Monthly Employment Reports and the Pricing of Firm-Level Earnings News
57 Pages Posted: 25 Sep 2013
Date Written: July 13, 2013
I use the monthly release of the Employment Situation by the Bureau of Labor Statistics to examine the impact of macroeconomic uncertainty on the pricing of firm-level earnings news. Uncertainty about employment conditions is high the day before the employment report is released and is resolved just after the release of the report. I find a muted initial response to earnings announcements made the day before the employment report. This effect is stronger when ex-ante uncertainty about the contents of the employment report is high. The muted initial response is followed by a stronger-than-usual earnings-return relation measured two days after the earnings announcement, or the day after the release of the employment report. These results are consistent with investors applying less weight to earnings signals when there is high uncertainty about macroeconomic conditions, and increasing the weight applied to these signals after the resolution of macroeconomic uncertainty. Additional results show that earnings announcements made on employment-report Fridays have a muted initial market response followed by greater-than-usual post-earnings-announcement drift, and that the proportion of bad news earnings announcements (negative unexpected earnings) is significantly higher on employment-report Fridays than on other days, including other Fridays.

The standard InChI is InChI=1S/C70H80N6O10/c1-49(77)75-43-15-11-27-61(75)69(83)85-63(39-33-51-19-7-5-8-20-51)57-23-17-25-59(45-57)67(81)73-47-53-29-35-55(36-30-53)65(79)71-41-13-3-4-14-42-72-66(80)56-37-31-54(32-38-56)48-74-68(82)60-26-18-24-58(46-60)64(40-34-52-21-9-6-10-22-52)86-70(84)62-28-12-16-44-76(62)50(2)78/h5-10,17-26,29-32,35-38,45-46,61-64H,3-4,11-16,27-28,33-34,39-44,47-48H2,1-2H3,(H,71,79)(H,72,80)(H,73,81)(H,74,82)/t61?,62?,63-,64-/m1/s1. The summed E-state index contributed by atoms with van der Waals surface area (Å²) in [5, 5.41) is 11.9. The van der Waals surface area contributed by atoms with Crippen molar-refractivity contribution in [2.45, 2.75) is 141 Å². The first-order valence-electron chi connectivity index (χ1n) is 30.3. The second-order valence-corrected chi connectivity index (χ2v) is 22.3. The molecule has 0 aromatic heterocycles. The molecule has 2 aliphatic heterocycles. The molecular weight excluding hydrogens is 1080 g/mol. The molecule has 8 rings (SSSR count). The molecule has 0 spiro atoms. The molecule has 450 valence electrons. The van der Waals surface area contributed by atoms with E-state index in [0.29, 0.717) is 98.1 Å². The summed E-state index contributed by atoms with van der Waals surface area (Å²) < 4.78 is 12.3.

Keywords: macroeconomic uncertainty, employment report, earnings response coefficient, drift
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